5 Times When It’s OK to Lie to Your Boss

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We’re a nation of liars. People tell an average of one or two lies a day, some surveys have found, and 93% of people surveyed by Reader’s Digest in 2004 admitted that they were sometimes dishonest at work. Lies at the office run the gamut from the mostly innocuous (like saying terrible traffic made you late when you really overslept) to the outright criminal (such as fraud and embezzlement).

Whether they’re little white lies or big whoppers, most people agree that lying at work is a bad idea, even if they’re guilty of it themselves. Not only is stretching the truth unethical, but it can do serious damage to your reputation if discovered.

“Promotions — more and more — are based on soft skills as much as the financial metrics,” Dana Manciagli, author of Cut the Crap, Get a Job, told Fast Company. “Your reputation as a high-integrity, ethical, and honest person are keys to your success.”

Still, there are a few times when honesty may not be the best policy. Here are five situations where it may be OK to lie to your boss.


1. When you’re looking for a new job

If you’re on the hunt for a new position, it’s probably best to keep your job search under wraps. A boss who finds out that you have one foot out the door may start taking away your responsibilities or stick you with boring assignments. That may not be a problem if you get a new job right away, but if you end up looking for months, it could make for an uncomfortable situation at work. You’re also likely to be at the top of the “to fire” list if layoffs occur, since higher-ups already know you’re restless.

“What is your boss going to do with information that you are looking for another job but do not yet have an offer? Nothing,” career expert Penelope Trunk wrote in a blog post. “There is nothing to do except stop giving you interesting work. Or fire you.”

2. If he asks how he looks

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When your boss asks how he looks before a big presentation or client meeting, give him a dose of confidence and say he looks great. If he’s in desperate need of a makeover, you can try dropping subtle hints at another time, but unless the problem is really embarrassing and easily fixable (e.g., he has spinach in his teeth), a white lie is acceptable in this case.

“Unless it is really bothering you or you know the person well enough to care about how he or she is being perceived, it’s risky, not to mention potentially not your place,” to criticize any coworker’s appearance, Donna Flagg, founder of The Krysalis Group, a business and management consulting firm, told CNN.


3. If she asks about the real reason you left your last job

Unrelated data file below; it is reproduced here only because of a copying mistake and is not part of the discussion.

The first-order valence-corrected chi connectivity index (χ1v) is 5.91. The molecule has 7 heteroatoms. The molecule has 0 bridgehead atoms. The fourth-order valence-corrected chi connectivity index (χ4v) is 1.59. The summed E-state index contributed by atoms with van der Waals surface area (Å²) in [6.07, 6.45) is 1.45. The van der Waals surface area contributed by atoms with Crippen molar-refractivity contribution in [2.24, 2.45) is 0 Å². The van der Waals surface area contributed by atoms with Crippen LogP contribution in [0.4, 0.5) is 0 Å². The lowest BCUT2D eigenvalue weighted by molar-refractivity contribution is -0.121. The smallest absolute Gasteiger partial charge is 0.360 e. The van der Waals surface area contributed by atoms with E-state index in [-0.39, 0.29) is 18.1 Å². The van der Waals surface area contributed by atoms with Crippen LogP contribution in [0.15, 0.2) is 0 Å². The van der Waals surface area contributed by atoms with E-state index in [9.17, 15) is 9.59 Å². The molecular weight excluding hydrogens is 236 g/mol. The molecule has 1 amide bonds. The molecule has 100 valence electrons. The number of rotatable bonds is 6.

Your last boss may have been a total terror and the company may have been ridiculously dysfunctional, but don’t tell your boss that, even if she asks. Gossiping about former employers won’t make you look good, especially if you work in a tight-knit industry. Venting about your last supervisor might even cause your current boss to wonder what you’re saying about her behind her back, which can also strain your relationship. Keep your comments about your last job professional, whatever your true feelings.

4. When he asks if you’re able to take on a new project

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Try to put on a smiling face when an unwanted project lands on your desk. A genuine-sounding “I’m happy to help” will reflect well on you and make your boss think you’re team player, even if you’re annoyed at getting stuck with the extra work. Focusing on the positive aspects of your job can make this fib sound more sincere.

“Try to adjust your mindset to being appreciative about something in your job or that you even have a job, to make the ‘happy’ be sincere. In other words, let your happiness to have a job supersede your unhappiness at having to do any task that comes with it,” Mark Goulston, the author of Just Listen: Discover the Secret to Getting Through to Absolutely Anyone, told AOL Jobs.


5. When she asks what you think of the decision she just made

Generally, once your boss has made a decision, you need to back her up. Even if you disagree with your supervisor’s choice to fire a co-worker or cancel a project, voice your support if she asks you what you think after the fact.

“Don’t criticize a decision after it is made,” Lawrence Polsky, managing partner and executive team coach at PeopleNRG, told Monster. “You can critique an idea before a decision is made, because your ideas can be used. Once a decision has been made, your critique will be seen as negativity.”

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